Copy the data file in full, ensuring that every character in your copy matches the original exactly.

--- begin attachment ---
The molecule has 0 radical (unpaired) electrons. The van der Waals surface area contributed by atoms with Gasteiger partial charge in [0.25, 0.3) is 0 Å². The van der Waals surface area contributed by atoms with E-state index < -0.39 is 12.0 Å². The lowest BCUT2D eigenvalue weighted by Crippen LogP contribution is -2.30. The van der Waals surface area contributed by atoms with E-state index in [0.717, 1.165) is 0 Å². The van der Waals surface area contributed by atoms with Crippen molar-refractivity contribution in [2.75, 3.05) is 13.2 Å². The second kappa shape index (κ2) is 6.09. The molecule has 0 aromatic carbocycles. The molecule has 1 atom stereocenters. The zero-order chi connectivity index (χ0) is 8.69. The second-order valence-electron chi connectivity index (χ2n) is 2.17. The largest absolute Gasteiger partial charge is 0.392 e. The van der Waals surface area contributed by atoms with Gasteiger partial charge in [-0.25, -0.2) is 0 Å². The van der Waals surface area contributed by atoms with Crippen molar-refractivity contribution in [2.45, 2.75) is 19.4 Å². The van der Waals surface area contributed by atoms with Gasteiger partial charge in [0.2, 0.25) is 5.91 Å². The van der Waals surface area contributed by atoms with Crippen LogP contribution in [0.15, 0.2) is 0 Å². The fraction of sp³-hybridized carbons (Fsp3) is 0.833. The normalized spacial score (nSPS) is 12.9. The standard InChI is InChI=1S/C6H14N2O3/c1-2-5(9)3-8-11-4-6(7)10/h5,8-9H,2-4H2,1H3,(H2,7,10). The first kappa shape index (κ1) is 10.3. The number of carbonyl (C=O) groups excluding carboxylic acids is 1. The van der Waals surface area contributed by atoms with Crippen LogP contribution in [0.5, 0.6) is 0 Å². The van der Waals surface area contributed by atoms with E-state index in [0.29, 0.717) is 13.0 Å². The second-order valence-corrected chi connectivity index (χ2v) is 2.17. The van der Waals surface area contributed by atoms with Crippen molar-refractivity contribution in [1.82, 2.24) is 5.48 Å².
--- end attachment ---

The molecule has 0 radical (unpaired) electrons. The van der Waals surface area contributed by atoms with Gasteiger partial charge in [0.25, 0.3) is 0 Å². The van der Waals surface area contributed by atoms with E-state index < -0.39 is 12.0 Å². The lowest BCUT2D eigenvalue weighted by Crippen LogP contribution is -2.30. The van der Waals surface area contributed by atoms with E-state index in [0.717, 1.165) is 0 Å². The van der Waals surface area contributed by atoms with Crippen molar-refractivity contribution in [2.75, 3.05) is 13.2 Å². The second kappa shape index (κ2) is 6.09. The molecule has 0 aromatic carbocycles. The molecule has 1 atom stereocenters. The zero-order chi connectivity index (χ0) is 8.69. The second-order valence-electron chi connectivity index (χ2n) is 2.17. The largest absolute Gasteiger partial charge is 0.392 e. The van der Waals surface area contributed by atoms with Gasteiger partial charge in [-0.25, -0.2) is 0 Å². The van der Waals surface area contributed by atoms with Crippen molar-refractivity contribution in [2.45, 2.75) is 19.4 Å². The van der Waals surface area contributed by atoms with Gasteiger partial charge in [0.2, 0.25) is 5.91 Å². The van der Waals surface area contributed by atoms with Crippen LogP contribution in [0.15, 0.2) is 0 Å². The fraction of sp³-hybridized carbons (Fsp3) is 0.833. The normalized spacial score (nSPS) is 12.9. The standard InChI is InChI=1S/C6H14N2O3/c1-2-5(9)3-8-11-4-6(7)10/h5,8-9H,2-4H2,1H3,(H2,7,10). The first kappa shape index (κ1) is 10.3. The number of carbonyl (C=O) groups excluding carboxylic acids is 1. The van der Waals surface area contributed by atoms with Crippen LogP contribution in [0.5, 0.6) is 0 Å². The van der Waals surface area contributed by atoms with E-state index in [0.29, 0.717) is 13.0 Å². The second-order valence-corrected chi connectivity index (χ2v) is 2.17. The van der Waals surface area contributed by atoms with Crippen molar-refractivity contribution in [1.82, 2.24) is 5.48 Å².